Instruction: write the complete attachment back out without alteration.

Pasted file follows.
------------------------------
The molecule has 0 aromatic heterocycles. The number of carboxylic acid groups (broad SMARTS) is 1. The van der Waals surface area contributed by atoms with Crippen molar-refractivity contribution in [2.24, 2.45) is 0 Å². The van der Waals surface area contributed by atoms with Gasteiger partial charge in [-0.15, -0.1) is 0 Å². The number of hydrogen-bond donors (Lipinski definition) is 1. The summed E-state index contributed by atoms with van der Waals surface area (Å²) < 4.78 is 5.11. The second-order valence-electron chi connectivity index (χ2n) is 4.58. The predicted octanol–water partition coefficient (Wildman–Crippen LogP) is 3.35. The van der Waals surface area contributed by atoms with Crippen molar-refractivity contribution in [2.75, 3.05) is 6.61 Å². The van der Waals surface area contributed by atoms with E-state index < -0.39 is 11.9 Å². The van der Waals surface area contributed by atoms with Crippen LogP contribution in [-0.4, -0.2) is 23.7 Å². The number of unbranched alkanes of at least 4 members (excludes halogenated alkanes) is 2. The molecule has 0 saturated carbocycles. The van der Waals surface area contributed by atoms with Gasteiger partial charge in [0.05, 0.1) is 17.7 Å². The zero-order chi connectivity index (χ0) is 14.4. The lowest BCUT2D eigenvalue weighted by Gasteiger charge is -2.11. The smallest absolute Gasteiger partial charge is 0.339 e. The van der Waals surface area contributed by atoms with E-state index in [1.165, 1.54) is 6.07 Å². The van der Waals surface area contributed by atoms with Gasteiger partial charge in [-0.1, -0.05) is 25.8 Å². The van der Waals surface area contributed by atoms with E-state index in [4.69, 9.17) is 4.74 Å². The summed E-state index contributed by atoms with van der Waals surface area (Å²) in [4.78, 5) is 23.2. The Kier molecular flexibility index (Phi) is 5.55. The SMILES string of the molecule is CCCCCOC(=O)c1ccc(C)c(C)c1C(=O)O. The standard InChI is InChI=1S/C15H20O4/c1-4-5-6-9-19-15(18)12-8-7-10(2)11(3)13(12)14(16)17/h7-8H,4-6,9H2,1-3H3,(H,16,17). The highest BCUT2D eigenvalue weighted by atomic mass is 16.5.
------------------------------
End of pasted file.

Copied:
The molecule has 0 aromatic heterocycles. The number of carboxylic acid groups (broad SMARTS) is 1. The van der Waals surface area contributed by atoms with Crippen molar-refractivity contribution in [2.24, 2.45) is 0 Å². The van der Waals surface area contributed by atoms with Gasteiger partial charge in [-0.15, -0.1) is 0 Å². The number of hydrogen-bond donors (Lipinski definition) is 1. The summed E-state index contributed by atoms with van der Waals surface area (Å²) < 4.78 is 5.11. The second-order valence-electron chi connectivity index (χ2n) is 4.58. The predicted octanol–water partition coefficient (Wildman–Crippen LogP) is 3.35. The van der Waals surface area contributed by atoms with Crippen molar-refractivity contribution in [2.75, 3.05) is 6.61 Å². The van der Waals surface area contributed by atoms with E-state index < -0.39 is 11.9 Å². The van der Waals surface area contributed by atoms with Crippen LogP contribution in [-0.4, -0.2) is 23.7 Å². The number of unbranched alkanes of at least 4 members (excludes halogenated alkanes) is 2. The molecule has 0 saturated carbocycles. The van der Waals surface area contributed by atoms with Gasteiger partial charge in [0.05, 0.1) is 17.7 Å². The zero-order chi connectivity index (χ0) is 14.4. The lowest BCUT2D eigenvalue weighted by Gasteiger charge is -2.11. The smallest absolute Gasteiger partial charge is 0.339 e. The van der Waals surface area contributed by atoms with E-state index in [1.165, 1.54) is 6.07 Å². The van der Waals surface area contributed by atoms with Gasteiger partial charge in [-0.1, -0.05) is 25.8 Å². The van der Waals surface area contributed by atoms with E-state index in [4.69, 9.17) is 4.74 Å². The summed E-state index contributed by atoms with van der Waals surface area (Å²) in [4.78, 5) is 23.2. The Kier molecular flexibility index (Phi) is 5.55. The SMILES string of the molecule is CCCCCOC(=O)c1ccc(C)c(C)c1C(=O)O. The standard InChI is InChI=1S/C15H20O4/c1-4-5-6-9-19-15(18)12-8-7-10(2)11(3)13(12)14(16)17/h7-8H,4-6,9H2,1-3H3,(H,16,17). The highest BCUT2D eigenvalue weighted by atomic mass is 16.5.